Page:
Full disclosure here, I'm not Orthodox, I'm a Reform girl, but this is what I was able to grab, insomuch as understanding where the Orthodox position stands on rabbinic authority.
First, some clarification. Halacha is Jewish law with a practical basis. Aggadah, which was not passed down from Halacha L'Moshe Mi'Sinai, is Jewish folklore. Today, we won't be discussing anything to do with the aggadah, as it does not pertain to our study.
I. PROOFS FROM OUR TORAH
The first proof comes from Shemot 23:19. There, we find חלב, now, whether it's chalav or chelev is unclear if you don't have the Torah she-be-`al peh as a guide. Keep in mind that the vowels were invented in the 10th century, however, it's clear they were part of the mesora, and hence, passed down from one generation to the next. Other examples we can choose from have already been discussed, such as how one keeps Shabbos, and what does it mean to be punished by death if you refused to keep it.
I want to move on, specifically, to biblical references. One prime illustration comes from Nechemiah 13:15-17, where some Jews violate Shabbos by separating grain from the husks via a squeezing press. The Navi quoted these strict legal bindings from Torah, but none of the above are found in the Torah she-bi-khtav. Clearly, then, he meant the Oral Law.
As far as rabbinic authority goes, we learn from Vayikra 18:30 and Shemot 18:13-22 that legal safeguards are to be erected by the elders to deal with case law and hermeneutics - in short, Klal Yisrael .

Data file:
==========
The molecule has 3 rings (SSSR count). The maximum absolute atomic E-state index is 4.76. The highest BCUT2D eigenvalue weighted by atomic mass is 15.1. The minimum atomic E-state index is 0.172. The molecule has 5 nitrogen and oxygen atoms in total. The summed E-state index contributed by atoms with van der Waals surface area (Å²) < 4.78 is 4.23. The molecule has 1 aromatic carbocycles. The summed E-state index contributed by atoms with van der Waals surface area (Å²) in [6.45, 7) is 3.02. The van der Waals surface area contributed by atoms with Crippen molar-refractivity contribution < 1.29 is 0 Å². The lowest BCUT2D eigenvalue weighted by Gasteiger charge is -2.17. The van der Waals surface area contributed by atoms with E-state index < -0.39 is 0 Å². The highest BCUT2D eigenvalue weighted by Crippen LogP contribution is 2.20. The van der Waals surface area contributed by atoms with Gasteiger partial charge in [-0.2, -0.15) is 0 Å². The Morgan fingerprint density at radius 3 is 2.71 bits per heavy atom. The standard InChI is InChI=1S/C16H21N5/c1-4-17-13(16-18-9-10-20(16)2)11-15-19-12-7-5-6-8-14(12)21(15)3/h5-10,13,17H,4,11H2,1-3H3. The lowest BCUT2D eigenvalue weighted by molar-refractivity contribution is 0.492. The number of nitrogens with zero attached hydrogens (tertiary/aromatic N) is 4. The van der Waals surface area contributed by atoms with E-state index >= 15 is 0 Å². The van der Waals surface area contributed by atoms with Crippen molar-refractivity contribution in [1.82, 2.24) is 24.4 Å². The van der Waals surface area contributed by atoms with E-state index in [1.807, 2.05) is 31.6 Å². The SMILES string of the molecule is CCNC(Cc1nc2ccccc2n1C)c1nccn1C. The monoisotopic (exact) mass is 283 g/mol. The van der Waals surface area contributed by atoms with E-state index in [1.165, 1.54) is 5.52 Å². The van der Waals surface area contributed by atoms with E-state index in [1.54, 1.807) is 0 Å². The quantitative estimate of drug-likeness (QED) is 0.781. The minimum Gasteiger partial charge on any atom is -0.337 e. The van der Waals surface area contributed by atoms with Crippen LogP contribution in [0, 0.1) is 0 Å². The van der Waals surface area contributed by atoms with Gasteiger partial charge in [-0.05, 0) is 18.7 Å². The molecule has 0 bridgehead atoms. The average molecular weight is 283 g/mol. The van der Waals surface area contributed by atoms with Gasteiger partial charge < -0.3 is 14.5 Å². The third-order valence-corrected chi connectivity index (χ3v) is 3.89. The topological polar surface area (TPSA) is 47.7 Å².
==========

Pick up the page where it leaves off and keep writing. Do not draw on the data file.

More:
This teaches us that the correct interpretation of passages such as Yehoshua 8:34-35 are to be understood in light of the above.
Note that while there were debates over a certain takkanah, there was never an issue between Chazal over the principle of there being an Oral Law in the first place. This means that there has always been a legal procedure in which Chazal could study and make rulings. Note further that the Gemara purposefully decided to record all opposing views so that when a future Sanhedrin is reestablished, they will know that these discussions have been properly dealt with.
II. HISTORICAL PROOFS
Even though verses such as Devarim 6:7 and Tehillim 1:2 exist, secular scholars still come away with the claim that our ancestors forgot the law for a thousand years (citing Melachim Bais 22:8). The verse in question, however, isn't talking about the founding (or invention) of the first Torah scroll, but rather, the discovery of the original parchment. Shmuel Alef 4:19-22 is clear how the people felt about it, and they sure weren't up in arms, as secular scholars would have us believe. Moreover, one may compare innumerable Torah mandate with its application elsewhere in Tanakh before the age of Yoshiyah HaMelech .